japērnō

japeernoo

japērnō

Line 5 of the KÄ“len Jabberwocky:

il jahōλa ñamma masēnre maxōsa ā sāen japērnō jaλāten nīkamma sakū;

(See Nov 7th’s post for an introduction.)

japÄ“rnō means “blade” or “edge of a blade”. It is derived from the stem –pÄ“r– meaning “cut” or “cutting”.

il ōrralon ñi jarewēλecāwāŋŋi ā jawēlrūlri rū jaxēwepōma āñ;
se jarāŋŋen mo jatēññāntetūrāŋŋeni; ñi japiēlkāhi tō jarōhāþi lā;

sere jakewāla to macāppacāe sapīra jasūpa sakāca jaþāla nā;
to makīmaþālen masāknenūren to macūcū matū ñi ma rū ma pēxa cī;

il jahōλa ñamma masēnre maxōsa ā sāen japērnō jaλāten nīkamma sakū;

In the afternoon, the circular lizards did gyre and gimble around the shadow-stick.
The easily-annoyed thin-winged bird-spiders were annoyed.
     The lost chicken-pigs make cough-cries!

Beware macāppacāe, its biting teeth, its many catching claws,
the frumious makīmaþālen, the macūcū bird
     Be away from them.

For 1/8th of a day, he searched for his enemy…

japiēlkāha

japieekaaha

japiēlkāha

Line 2 of the KÄ“len Jabberwocky:

se jarāŋŋen mo jatēññāntetūrāŋŋeni; ñi japiēlkāhi tō jarōhāþi lā;

(See Monday’s post for an introduction.)

The jarōhāþi make japiēlkāhi!

japiÄ“lkāhi is a compound of piÄ“l ‘cry’ and kāh ‘cough’. (Compounding is not a usual KÄ“len word-formation method.) This is the equivalent of outgrabe or outgribe.

il ōrralon ñi jarewēλecāwāŋŋi ā jawēlrūlri rū jaxēwepōma āñ;
se jarāŋŋen mo jatēññāntetūrāŋŋeni; ñi japiēlkāhi tō jarōhāþi lā;

In the afternoon, the circular lizards did gyre and gimble around the shadow-stick.
The easily-annoyed thin-winged bird-spiders were annoyed. The jarōhāþi make cough-cries!

japiēþa

japieetha

japiēþa

A generic container, so a box, a can, a carton, anything. This is also the word for a plant that produces gourds and the gourds it produces.

la liēn anhēŋŋi japiēþi tē nīkanle ānen jakāe honahan wā;
Here I am with six containers of beer and without anything to do.

anpōha

anpooha

anpōha

This attribute refers to something closed (up) or shut.

Sentence #40:
ē ñi sāen rā anxūri kiē aþ ñi anxūri anpōhi aþ la jatarūn jawēha nīkan jēwāri jalūi sū sāen āñ aþ se jarūlōn to jamāonre;
He went through the gates, and the gates shut, and there was the mirage with the lakes shining around him, and a shout came from the city.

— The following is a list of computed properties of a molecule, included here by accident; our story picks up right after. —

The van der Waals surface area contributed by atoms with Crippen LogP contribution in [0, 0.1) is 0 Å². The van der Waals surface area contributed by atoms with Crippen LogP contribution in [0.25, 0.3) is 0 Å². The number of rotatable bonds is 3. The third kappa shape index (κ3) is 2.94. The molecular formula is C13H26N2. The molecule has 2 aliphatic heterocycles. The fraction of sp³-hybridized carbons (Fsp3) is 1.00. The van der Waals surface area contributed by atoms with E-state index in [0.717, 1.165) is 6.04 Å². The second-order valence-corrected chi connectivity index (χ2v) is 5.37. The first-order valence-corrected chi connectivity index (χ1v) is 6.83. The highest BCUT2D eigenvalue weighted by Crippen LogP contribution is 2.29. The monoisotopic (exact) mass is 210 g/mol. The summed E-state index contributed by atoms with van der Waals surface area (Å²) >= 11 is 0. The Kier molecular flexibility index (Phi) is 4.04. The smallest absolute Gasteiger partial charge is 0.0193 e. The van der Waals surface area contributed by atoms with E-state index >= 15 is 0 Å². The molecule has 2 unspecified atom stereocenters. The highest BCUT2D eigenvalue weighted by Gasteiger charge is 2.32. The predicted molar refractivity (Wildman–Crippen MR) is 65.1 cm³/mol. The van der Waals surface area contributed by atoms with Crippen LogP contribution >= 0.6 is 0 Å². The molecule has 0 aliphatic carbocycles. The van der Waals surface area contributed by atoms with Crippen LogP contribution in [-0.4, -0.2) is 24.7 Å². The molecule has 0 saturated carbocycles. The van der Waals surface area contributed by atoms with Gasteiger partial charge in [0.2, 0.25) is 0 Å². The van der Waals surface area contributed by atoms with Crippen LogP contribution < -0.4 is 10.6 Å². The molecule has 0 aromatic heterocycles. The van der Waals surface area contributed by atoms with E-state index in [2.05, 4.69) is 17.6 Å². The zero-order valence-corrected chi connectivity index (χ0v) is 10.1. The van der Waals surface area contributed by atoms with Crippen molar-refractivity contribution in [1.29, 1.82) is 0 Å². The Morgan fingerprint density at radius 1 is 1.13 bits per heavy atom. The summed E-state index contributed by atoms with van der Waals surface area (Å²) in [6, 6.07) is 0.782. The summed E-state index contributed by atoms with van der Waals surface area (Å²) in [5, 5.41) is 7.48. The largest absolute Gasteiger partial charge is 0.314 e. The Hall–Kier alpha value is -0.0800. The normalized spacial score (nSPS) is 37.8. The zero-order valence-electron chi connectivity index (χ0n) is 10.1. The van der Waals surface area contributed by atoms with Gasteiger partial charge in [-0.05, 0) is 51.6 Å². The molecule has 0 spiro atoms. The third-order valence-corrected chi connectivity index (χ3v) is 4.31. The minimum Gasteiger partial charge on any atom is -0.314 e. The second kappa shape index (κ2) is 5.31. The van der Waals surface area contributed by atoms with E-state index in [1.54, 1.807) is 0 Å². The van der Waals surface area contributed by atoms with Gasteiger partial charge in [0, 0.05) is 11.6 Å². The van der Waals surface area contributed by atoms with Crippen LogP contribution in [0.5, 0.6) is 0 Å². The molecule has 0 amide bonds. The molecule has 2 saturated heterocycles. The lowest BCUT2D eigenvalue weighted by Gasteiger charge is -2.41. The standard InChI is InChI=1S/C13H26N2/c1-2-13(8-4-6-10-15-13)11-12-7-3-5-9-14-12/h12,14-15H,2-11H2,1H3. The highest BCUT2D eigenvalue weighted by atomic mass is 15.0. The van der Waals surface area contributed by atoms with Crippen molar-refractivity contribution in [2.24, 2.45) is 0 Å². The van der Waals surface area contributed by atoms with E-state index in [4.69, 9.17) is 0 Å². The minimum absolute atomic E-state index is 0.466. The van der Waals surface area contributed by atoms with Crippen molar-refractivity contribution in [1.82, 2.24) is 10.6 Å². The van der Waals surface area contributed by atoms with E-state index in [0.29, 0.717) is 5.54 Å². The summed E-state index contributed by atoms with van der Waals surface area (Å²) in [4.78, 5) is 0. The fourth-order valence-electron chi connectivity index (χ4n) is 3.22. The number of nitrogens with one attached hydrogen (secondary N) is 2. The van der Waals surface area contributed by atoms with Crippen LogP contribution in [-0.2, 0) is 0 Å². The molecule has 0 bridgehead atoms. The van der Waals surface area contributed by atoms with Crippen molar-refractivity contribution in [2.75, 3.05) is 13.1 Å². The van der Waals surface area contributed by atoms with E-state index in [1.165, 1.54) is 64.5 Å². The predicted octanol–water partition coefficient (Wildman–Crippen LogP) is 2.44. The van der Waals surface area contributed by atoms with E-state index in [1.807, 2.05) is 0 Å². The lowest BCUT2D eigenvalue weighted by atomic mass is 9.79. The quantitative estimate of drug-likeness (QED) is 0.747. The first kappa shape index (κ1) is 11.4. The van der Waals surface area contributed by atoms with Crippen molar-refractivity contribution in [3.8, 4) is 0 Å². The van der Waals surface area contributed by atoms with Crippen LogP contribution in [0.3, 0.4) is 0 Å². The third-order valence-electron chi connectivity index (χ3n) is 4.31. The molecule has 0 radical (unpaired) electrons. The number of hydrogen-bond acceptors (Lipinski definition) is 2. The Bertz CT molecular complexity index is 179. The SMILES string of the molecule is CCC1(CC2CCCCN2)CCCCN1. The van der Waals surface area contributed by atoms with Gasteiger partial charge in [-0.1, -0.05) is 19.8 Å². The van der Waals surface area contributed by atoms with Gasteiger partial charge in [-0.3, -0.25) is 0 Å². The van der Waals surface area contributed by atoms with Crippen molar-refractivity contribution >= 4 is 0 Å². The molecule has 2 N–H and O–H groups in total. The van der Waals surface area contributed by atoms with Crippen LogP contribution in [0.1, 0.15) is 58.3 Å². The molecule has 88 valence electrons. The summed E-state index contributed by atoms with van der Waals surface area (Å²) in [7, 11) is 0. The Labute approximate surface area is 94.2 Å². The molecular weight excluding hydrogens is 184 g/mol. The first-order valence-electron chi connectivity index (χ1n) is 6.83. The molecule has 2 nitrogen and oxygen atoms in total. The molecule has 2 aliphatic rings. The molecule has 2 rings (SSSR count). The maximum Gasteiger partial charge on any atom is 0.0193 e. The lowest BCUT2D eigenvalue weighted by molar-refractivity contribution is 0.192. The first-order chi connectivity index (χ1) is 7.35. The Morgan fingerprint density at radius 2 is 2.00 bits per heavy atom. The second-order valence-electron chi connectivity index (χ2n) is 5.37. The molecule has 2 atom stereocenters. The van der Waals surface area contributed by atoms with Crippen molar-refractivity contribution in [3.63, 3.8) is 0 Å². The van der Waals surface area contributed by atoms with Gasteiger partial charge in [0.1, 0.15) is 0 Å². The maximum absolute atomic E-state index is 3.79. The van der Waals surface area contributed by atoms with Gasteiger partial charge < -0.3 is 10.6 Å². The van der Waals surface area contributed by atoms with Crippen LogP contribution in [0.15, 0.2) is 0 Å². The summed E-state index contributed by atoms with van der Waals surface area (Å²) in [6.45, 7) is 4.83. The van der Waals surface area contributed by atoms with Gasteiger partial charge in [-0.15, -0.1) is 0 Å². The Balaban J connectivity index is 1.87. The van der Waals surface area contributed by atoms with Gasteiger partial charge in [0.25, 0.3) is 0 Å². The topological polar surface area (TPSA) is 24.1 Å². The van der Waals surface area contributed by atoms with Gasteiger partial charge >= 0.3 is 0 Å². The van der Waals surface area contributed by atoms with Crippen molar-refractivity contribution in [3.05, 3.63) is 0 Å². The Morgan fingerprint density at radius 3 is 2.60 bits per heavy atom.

japāŋŋien

japaanngien

japāŋŋien

This word is either a synonym or an antonym of yesterday’s word. It, too, refers to a region or portion of land (hence a synonym), but the defining characteristic is social or cultural (as opposed to geological, hence a contrasting antonym).

As an example, the Central Valley of California is probably both jalmēsa and japāŋŋien, being geologically and geographically the same throughout (mostly). But while the State of California could be called japāŋŋien, it is not jalmēsa, as it does not have the same climate, terrain, or geology throughout.

temle ien tō wā sema jatañēn to jakāe ja ñi sū japāŋŋien tō jāo ōrra ñi sāen rū āke;
He said to me: He did not like the doings in the homeland, so he went from there.

japēlte

japeelte

japēlte

Here’s the third sentence of the 18th Conlang Relay Text

samma japēlti mo jaxēxi ja ē ñi jarewēλi ī ñi jahūwi ī ñi jasēþa ñe jawēlrienāl rū jatāsa λi xēþa āñ;

That one’s nice and long and complicated. The word japÄ“lte, here in the plural, refers to a sound that an animal makes, so “barking” would be ok, or “bleating”. It’s plural, so there’s more than one sound, and it is the object of se, so something animate is emitting it, and the only animate animal we have is the tÅ«mse from the second sentence. The mo phrase denotes the recipient of the barks (what the tÅ«mse is barking at), and I will discuss that tomorrow.

japāsseta

japaasseta

japāsseta

We’re on the sixth sentence of the 14th Conlang Relay Text:

se jalāña mo anhāmāe sū japāssetinle mē;

The only unblogged word is japāsseta, seen here in the plural form with a 1st person associative suffix. japāsseta means storehouse, and japāssetinle is “our storehouses”. This makes the sentence:

“Give praise for the grain inside our storehouses.”

anpīña

anpiinja

anpīña

We’re on the fifth sentence of the 14th Conlang Relay Text:

se jalāña mo jakō ja senne jakecōna jē anpīña;

anpīña means “evil” or “badness”. Now we can translate the sentence:

“Give praise for the hearth that gives us safety from evil.”

pē

pee

pē

We’re on this sentence of the 15th Conlang Relay Text:

ñaxxa jāŋŋeren nā ā majjārien ānen ankēwīke pē hōkēñ;

pÄ“ is a modifier meaning “some” or “few” or “little” and as such is the opposite of nā. So ānen ankÄ“wÄ«ke pÄ“ is “with little effort”. So far our sentence reads “The dancers make much beauty with little effort”. Tomorrow, hōkēñ